Chad Trip Report - Will Bolsover

Will Bolsover

25 Jan 2016

Exploring Africa's wild frontier, Chad

Update 1

I approach Chad with a note of caution… Admittedly it is not at the top of everyone’s bucket list for a variety of reasons, however, over the last few months a selection of people have mentioned that I must visit.

So, off the back of swimming with sperm whales in Dominica, I have an 8hr layover in London before continuing on via Addis Ababa to N’Djamena, the capital of Chad. Arriving in the early afternoon, we (I met up with some fellow travel companions on the flight) make our way to our hotel which is a short 10min drive away. Opened only a month or so before, we are staying at the rather lavish Hilton. Set amongst a backdrop of the wild west of northern Africa, the Hilton is a welcome but rather strange addition. On entering, you are treated to a huge welcome hall which opens into one of the longest bars I have seen in Africa. From here, it opens out onto a terrace which overlooks a tiered swimming pool and the river. The rooms are clean and comfortable as you would expect of a Hilton and the service is good. The only small reminder that you have that you are still in Chad is that they can’t accept credit cards…and yes, they do have an ATM in the hotel itself, but it doesn’t work! Cash it is then!

Settling in, our small party of five sets off accompanied by Madje and Yusuf our local guides, to explore the town. Our first stop is to the ‘forex bureau’. Well at least this is what Madje has called it. As it turns out it is in fact a small empty room behind a glass door where we are welcomed to sit down with our ‘trader’. Shoes off and cross legged on the floor, the five of us already feel at home as bundles of cash are fingered through in exchange for crumpled dollar bills. Our trader friend is more than happy for us to take pictures (something that we have been warned not to do in the city for fear of offending people) and chats away as we secure the required funds. From here we continue on a short drive until we reach the local market.

The market is like no other market I have experienced in Africa.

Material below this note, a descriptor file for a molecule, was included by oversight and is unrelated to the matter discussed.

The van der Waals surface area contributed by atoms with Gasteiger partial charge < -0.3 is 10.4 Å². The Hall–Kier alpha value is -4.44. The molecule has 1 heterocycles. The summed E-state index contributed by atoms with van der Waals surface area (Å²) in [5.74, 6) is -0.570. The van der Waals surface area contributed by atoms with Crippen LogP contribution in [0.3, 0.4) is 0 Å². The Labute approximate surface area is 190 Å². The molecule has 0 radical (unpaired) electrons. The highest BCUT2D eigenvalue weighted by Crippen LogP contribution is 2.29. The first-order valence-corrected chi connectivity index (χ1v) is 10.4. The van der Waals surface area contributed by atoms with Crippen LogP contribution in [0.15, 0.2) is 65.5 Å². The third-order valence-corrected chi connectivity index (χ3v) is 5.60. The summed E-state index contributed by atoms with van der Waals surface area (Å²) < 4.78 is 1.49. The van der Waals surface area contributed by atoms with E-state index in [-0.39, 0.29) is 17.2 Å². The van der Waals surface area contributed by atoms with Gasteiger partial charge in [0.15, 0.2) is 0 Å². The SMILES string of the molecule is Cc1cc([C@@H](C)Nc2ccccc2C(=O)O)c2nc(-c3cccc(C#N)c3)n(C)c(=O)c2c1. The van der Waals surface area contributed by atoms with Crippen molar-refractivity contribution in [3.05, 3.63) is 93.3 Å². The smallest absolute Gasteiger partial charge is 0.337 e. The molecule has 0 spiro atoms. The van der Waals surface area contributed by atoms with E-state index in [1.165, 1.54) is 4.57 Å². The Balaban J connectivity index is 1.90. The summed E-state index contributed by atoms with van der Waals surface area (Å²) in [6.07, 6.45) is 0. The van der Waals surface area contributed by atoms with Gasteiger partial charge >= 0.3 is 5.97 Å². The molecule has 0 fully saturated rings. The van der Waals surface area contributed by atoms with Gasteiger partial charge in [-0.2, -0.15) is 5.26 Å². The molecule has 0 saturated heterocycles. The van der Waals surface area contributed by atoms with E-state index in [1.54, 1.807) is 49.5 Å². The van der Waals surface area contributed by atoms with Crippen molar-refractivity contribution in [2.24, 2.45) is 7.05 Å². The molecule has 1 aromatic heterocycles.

Whilst the streets of the city are wide boulevards (very French) with high security walls surrounding the bordering properties and empty of people, the market is buzzing as people go about their everyday business and stalls are crowded into every space available. Each avenue has its own niche, with sunglasses stalls, meat vendors, fresh vegetables, clothing, luggage and more.

From the market we move on to another local past time, that of horse racing! As we step out of our vehicle at the local ‘track’ (a dust bowl with a football pitch in the centre and a 200 seater stadium at best), we mix amongst the local crowd as the excitement builds for the last race of the day. The local attire involves long flowing robes, head scarves and a smattering of dark shaded glasses, so our beacon of five white faces soon attracts a few inquisitive locals! We couldn’t be more warmly welcomed and accepted into this community occasion though, as they explain what is about to take place, the favourite to win and how many laps of the course they are about to undertake… And suddenly they are off! About 15 horses with their local riders come pounding down the dust track towards us as the leaders leave the weaker horses in their cloud of dust… riders dressed in a variety of brightly coloured riding attire drive their horses onwards keen to secure the prize money. Whilst not quite the Grand National, this is probably one of the most involved community gatherings I have had the pleasure of being part of. Following the race, we drop in on the stables next to the track where we meet with one of the owners of the horses (who is also a local parliamentarian). He explains the comings and goings of such an event and that whilst there is always some money involved, this is purely about a passion. These races are run every Sunday, with a Grand Prix at least once a month and even travelling afar to Cameroon for foreign events.

Update 2

An early start as you would expect considering where we are and where we need to go to…

0500hrs wake up call, a light snack for breakfast and we set off for the airport for our 0700hrs flight. After finding our way through the car park and airport security, we are met inside the terminal by Phil, our local representative from the missionary airline that we are going to fly with. Ushered through security with ease, we then board an airport bus and transfer a few minutes to the hangar where our plane (a 12 seater Caravan) awaits. After a quick loo stop for everyone in advance of the 2hr flight, we all jump on (including two local missionaries) and set off on our journey south east towards Zakouma National Park. We set off that is…following a prayer said by the pilot (he is a missionary pilot after all!!!). He assures us is for religious reasons rather than safety reasons! The journey is fascinating purely due to the sheer aridity of the scenery that is passing below, only occasionally interrupted by the sporadic mountain or two dotted throughout the desert scenery, or the pastoral trails of cattle as they travel through in the company of the nomadic caravan…